Cushing hooks into St. Luke’s eICU system
Patients in Cushing Memorial Hospital’s intensive care unit are benefiting from an added layer of care since it launched advanced medical surveillance technology in August.
At Cushing, three of the six ICU beds recently became part of St. Luke’s Health System’s eICU®, a patient monitoring station that observes and evaluates critically ill patients in multiple ICUs and hospitals from a single off-site location. Cushing is the first in the region to utilize this breakthrough technology, supplementing the quality care being delivered at the bedside.
St. Luke’s eICU system uses computers and sophisticated technology, along with a trained physician, a critical care nurse, and a technician, to monitor patients from the eICU clinical operations room at the health system’s technology center based in Lee’s Summit, Mo. With automated warning and decision-support software, the eICU system provides additional proactive vigilance in ICUs across the health system.
Vital signs, medications, blood test results, X-rays and other information from bedside monitors are sent to the eICU care team through private, high-speed data lines. Patients can also be examined through the use of special cameras, which allow the eICU care team to talk directly with the hospital doctors and nurses.
“The eICU technology allows the eICU care team to do everything but touch the patient,” said Dr. Vincent Lem, St. Luke’s Health System’s eICU medical director.
All patients admitted to an ICU that is connected to the eICU system are monitored by the eICU care team. Physicians select the level of care which he or she delegates to the eICU team. This may range from monitoring to fully implementing the care plan as ordered by the physician. The eICU care team communicates frequently with each physician about the patients and the plan of medical care.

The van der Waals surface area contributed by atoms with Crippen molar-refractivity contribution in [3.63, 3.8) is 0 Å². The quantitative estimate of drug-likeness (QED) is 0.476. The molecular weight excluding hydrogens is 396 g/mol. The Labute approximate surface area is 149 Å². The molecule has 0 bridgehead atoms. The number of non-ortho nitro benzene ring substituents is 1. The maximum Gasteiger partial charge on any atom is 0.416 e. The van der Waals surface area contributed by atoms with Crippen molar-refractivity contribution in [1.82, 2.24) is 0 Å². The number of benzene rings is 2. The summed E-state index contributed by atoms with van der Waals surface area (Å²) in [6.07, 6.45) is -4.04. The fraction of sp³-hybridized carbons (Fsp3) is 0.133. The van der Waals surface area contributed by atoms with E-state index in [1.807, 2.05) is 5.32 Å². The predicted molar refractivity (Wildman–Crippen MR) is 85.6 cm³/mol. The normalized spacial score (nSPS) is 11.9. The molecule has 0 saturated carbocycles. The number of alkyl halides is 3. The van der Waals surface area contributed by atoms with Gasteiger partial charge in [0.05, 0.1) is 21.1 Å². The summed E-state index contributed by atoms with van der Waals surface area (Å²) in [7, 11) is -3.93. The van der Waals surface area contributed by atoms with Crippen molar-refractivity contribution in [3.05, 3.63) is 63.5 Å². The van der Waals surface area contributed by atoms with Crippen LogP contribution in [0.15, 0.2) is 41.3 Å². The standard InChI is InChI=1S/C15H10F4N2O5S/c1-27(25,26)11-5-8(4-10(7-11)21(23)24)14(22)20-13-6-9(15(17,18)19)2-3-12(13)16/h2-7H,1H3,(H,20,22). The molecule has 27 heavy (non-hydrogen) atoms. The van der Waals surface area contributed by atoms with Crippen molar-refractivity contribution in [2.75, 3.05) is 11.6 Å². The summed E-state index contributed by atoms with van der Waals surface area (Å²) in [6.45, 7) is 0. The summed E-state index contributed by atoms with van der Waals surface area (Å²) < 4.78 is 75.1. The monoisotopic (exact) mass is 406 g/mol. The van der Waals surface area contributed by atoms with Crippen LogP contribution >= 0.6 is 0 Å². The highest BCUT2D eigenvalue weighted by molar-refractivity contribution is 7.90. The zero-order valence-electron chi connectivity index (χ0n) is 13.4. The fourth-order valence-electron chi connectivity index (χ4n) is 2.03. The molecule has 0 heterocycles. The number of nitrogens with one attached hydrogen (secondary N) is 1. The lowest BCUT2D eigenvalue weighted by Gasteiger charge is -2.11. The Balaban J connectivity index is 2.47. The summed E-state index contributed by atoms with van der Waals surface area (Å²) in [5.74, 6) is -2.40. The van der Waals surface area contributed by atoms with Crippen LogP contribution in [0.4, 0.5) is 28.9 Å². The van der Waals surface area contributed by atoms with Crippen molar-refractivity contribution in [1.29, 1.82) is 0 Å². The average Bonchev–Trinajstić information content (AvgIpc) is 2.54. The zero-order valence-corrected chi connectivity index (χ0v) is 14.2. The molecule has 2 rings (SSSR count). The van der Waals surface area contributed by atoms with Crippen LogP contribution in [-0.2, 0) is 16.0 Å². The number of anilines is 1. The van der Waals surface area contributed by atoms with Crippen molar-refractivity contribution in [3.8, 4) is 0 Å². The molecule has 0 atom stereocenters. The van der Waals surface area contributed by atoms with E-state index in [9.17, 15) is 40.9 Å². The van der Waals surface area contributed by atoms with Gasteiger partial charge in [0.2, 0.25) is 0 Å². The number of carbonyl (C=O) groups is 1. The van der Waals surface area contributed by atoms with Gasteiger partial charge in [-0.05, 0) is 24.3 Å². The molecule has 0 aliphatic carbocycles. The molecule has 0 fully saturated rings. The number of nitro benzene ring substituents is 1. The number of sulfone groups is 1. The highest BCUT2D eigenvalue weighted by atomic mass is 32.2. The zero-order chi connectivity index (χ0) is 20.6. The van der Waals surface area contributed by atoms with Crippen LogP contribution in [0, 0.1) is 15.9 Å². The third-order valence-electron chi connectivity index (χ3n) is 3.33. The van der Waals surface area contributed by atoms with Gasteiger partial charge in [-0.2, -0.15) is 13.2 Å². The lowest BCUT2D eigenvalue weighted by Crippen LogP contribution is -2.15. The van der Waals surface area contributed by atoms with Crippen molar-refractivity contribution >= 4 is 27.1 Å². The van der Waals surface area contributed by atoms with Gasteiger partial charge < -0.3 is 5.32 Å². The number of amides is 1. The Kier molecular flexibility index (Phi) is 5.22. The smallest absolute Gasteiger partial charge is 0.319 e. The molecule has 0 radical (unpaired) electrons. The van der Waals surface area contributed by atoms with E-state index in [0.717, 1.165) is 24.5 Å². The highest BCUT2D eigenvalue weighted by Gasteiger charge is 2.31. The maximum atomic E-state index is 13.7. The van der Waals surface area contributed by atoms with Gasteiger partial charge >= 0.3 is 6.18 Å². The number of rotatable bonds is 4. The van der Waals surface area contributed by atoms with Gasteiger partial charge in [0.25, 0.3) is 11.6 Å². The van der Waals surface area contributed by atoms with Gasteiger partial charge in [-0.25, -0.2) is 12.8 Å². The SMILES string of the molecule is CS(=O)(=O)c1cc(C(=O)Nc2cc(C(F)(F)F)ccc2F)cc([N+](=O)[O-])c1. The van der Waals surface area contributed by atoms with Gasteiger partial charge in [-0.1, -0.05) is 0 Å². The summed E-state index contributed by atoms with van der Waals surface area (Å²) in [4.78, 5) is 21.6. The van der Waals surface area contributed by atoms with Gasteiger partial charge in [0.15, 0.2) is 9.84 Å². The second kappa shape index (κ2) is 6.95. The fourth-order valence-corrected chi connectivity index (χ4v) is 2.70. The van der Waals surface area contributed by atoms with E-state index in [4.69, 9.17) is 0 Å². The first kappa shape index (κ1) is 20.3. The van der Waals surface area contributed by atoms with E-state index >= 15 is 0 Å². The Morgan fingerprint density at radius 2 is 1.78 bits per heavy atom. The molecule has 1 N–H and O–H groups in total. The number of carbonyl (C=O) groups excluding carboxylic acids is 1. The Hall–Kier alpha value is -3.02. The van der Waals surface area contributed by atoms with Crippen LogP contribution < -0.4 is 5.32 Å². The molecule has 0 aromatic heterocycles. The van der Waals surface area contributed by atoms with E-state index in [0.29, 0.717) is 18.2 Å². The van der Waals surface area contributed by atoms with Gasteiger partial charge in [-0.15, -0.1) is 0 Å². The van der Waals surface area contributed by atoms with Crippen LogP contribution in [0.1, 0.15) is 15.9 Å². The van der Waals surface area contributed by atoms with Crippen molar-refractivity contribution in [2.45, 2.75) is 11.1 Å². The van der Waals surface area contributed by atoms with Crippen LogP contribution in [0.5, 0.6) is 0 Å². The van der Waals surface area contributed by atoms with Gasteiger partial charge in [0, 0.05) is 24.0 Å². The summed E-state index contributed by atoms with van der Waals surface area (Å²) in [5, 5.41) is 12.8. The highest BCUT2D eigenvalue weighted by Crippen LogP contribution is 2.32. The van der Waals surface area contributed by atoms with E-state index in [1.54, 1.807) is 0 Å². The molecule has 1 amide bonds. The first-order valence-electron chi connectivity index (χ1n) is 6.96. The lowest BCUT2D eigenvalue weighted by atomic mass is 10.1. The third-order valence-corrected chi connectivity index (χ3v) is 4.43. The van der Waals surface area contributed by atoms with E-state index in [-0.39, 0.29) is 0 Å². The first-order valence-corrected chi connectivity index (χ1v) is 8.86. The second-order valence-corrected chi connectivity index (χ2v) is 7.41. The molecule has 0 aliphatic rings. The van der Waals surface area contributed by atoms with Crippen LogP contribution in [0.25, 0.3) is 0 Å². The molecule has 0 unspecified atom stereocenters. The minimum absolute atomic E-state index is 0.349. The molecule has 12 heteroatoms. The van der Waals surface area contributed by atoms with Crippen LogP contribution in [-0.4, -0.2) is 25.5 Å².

“It’s been extraordinarily nice to have the critical care expertise of the eICU, especially at night,” said Stacy Sedler, R.N., intensive care unit nurse manager at Cushing. “If a nurse wants a second opinion before contacting the primary care physician, he or she can call the eICU and immediately have the resources of a critical care physician and a nurse.”
Independent studies prove that hospitals using this approach to ICU care are showing marked improvements in patient outcomes, reduced length of stay and clinical complications, and savings in health care costs. With a nationwide shortage of critical care medicine providers, the eICU is an innovative way to extend that expertise to intensive care beds throughout the system. St. Luke’s partnered with Baltimore, Md.-based VISICU, Inc., for this innovative technology.
“The eICU system really does give St. Luke’s a quality edge,” said Jennifer Ball, R.N., M.B.A., St. Luke’s eICU operations manager. “The combination of the nurses and doctors in the hospital with the eICU team offers our patients the very best possible care.”
Participating St. Luke’s ICUs:
• Hedrick Medical Center, Chillicothe, Mo.
• Cushing Memorial Hospital, Leavenworth.
• St. Luke’s East – Lee’s Summit
• St. Luke’s South, Overland Park.
• St. Luke’s Hospital, Kansas City, Mo.
• St. Luke’s Northland Hospital, Kansas City, Mo.
For more information on the eICU care available at Cushing Memorial Hospital / St. Luke’s Health System, visit saintlukeshealthsystem.org.
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